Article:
The time to leave the party is now. 

The time to start a new one is now.

And next I will give you my thoughts on how we do it.


It’s been a while since I wrote here but I’ve got some things to say and there’s no better place right? Stay tuned. I plan to publish a couple of articles about what I think we need to do to save our democracy. No bigs.

For those of you looking backwards, you’ll find a lot, a lot of writing through the years. My previous blog hosting died and I lost a lot of the links to the photos in the posts. I’m sorry about that. Just no time to recover it all. But I got the words so that’s something right?

I also had this series of posts about the Democratic Primary. I kind of gave up on that after a while. But between the last post and today I had become a giant Warren fan and I was out there going door to door and I even collected enough signatures to get on the ballot as a Warren Delegate. In fact, today (if she had campaigned in PA, which she didn’t) I may have been “at” the convention as a delegate. Oh well.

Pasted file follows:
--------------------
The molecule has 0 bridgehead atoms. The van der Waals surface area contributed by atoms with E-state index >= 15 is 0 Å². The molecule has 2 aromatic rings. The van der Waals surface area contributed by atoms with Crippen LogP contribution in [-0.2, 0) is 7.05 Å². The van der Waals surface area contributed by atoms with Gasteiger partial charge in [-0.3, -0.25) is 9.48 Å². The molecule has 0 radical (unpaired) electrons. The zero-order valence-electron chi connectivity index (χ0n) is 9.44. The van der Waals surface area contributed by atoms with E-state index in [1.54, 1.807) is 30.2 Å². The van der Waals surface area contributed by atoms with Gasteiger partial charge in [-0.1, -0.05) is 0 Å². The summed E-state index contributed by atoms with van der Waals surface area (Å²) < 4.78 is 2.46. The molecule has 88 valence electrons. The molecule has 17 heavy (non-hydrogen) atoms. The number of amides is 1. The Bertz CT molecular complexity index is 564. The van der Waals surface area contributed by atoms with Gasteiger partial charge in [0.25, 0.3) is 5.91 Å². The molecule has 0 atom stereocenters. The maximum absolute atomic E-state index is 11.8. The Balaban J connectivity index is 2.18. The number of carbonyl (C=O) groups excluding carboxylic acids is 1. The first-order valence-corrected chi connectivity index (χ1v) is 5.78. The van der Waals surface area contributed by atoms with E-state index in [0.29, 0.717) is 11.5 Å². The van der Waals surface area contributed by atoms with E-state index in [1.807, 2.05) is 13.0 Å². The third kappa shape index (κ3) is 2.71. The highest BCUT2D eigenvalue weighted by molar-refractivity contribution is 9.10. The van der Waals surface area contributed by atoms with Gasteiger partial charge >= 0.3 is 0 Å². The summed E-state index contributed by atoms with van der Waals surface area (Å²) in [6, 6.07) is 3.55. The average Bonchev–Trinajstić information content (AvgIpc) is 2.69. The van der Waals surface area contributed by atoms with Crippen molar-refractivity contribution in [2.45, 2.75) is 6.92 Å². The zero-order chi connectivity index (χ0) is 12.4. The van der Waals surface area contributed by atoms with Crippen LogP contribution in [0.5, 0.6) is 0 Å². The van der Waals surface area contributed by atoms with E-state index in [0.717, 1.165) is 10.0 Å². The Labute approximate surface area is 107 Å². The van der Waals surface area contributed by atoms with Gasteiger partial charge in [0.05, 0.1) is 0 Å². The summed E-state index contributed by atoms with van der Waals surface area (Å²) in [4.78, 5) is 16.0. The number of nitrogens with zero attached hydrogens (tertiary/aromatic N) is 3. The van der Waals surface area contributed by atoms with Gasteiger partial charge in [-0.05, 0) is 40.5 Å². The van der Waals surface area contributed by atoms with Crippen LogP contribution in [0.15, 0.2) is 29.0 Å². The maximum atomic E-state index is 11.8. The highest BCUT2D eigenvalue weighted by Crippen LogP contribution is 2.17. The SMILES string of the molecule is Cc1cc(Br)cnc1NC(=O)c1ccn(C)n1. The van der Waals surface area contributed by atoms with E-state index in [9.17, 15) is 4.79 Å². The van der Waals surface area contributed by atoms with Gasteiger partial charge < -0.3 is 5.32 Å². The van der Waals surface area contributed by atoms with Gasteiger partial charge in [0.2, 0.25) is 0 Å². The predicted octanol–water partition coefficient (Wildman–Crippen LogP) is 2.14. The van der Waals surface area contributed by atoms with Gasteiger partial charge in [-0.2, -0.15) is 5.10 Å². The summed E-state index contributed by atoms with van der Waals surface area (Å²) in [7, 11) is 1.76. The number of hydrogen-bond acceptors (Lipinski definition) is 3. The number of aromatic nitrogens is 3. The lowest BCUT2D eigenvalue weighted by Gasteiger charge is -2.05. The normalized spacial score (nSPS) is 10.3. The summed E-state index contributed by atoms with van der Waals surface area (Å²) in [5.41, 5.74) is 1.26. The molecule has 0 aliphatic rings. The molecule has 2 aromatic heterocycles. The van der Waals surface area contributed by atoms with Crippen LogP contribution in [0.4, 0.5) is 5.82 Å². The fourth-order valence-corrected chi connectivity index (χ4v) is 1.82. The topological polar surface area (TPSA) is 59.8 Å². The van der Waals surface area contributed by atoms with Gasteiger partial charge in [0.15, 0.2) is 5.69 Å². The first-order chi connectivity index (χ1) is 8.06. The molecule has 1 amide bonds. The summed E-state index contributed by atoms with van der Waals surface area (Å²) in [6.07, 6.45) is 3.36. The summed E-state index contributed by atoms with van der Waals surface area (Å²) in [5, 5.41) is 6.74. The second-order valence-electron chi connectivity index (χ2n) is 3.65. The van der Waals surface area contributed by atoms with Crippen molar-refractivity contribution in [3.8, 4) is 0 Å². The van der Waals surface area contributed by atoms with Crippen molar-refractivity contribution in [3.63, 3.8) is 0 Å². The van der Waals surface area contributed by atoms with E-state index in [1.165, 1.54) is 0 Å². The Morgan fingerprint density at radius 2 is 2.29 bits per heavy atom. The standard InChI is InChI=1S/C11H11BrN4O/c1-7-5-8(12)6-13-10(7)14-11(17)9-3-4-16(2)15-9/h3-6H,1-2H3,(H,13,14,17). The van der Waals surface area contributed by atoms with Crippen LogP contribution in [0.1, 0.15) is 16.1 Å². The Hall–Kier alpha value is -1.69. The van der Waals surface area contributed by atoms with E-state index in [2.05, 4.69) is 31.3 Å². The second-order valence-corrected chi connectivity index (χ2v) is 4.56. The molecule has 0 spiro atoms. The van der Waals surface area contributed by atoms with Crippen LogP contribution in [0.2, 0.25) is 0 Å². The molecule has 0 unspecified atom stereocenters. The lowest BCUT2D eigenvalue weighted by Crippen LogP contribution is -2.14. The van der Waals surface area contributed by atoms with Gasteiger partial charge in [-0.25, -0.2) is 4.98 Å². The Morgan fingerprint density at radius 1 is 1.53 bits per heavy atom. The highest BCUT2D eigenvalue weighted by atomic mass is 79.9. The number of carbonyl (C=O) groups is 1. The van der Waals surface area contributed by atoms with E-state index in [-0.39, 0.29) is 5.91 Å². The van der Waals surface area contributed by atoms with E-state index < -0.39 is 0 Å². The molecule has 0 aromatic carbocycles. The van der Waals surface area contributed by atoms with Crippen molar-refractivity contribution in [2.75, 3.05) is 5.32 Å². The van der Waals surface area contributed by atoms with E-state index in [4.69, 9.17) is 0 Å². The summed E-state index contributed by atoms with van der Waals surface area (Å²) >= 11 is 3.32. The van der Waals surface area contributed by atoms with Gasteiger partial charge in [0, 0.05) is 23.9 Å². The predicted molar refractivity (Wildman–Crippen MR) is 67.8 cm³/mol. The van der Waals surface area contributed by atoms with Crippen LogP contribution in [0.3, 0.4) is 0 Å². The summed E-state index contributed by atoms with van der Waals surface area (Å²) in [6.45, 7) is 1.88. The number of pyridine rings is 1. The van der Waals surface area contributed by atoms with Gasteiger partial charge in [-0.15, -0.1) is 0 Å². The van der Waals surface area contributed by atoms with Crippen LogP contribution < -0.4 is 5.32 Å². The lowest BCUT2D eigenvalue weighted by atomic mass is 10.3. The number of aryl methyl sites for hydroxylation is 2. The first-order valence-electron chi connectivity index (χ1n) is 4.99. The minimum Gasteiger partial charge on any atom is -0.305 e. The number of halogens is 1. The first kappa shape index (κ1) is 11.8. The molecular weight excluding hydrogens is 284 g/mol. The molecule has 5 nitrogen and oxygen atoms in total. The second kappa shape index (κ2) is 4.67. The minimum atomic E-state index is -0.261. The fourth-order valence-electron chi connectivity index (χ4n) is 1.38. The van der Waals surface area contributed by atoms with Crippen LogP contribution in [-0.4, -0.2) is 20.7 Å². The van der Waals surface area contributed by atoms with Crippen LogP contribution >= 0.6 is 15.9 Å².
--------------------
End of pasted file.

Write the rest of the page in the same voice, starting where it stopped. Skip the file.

So, whatever, watch this space. I’m going to save us all.. Well, you are if you read and share!

Biden Bashing

I like Joe Biden. I think he’s a cool guy and all. I went to school and was friends with his late son Beau. My father is good friends with him.

But guess what? I 100% do not want him to run this time around. He would probably be an OK president, but you know that I don’t want someone who is an establishment person, someone who is a centrist. Joe Biden is not a candidate for our times. He hasn’t been for quite a while. He is very much everything that I didn’t like about Hillary: Pro-Iraq war, connected to giant money interests, a DC player. Medhi Hasan lays it out quite well in his piece “Joe Biden Is Hillary Clinton 2.0 — Democrats Would Be Mad to Nominate Him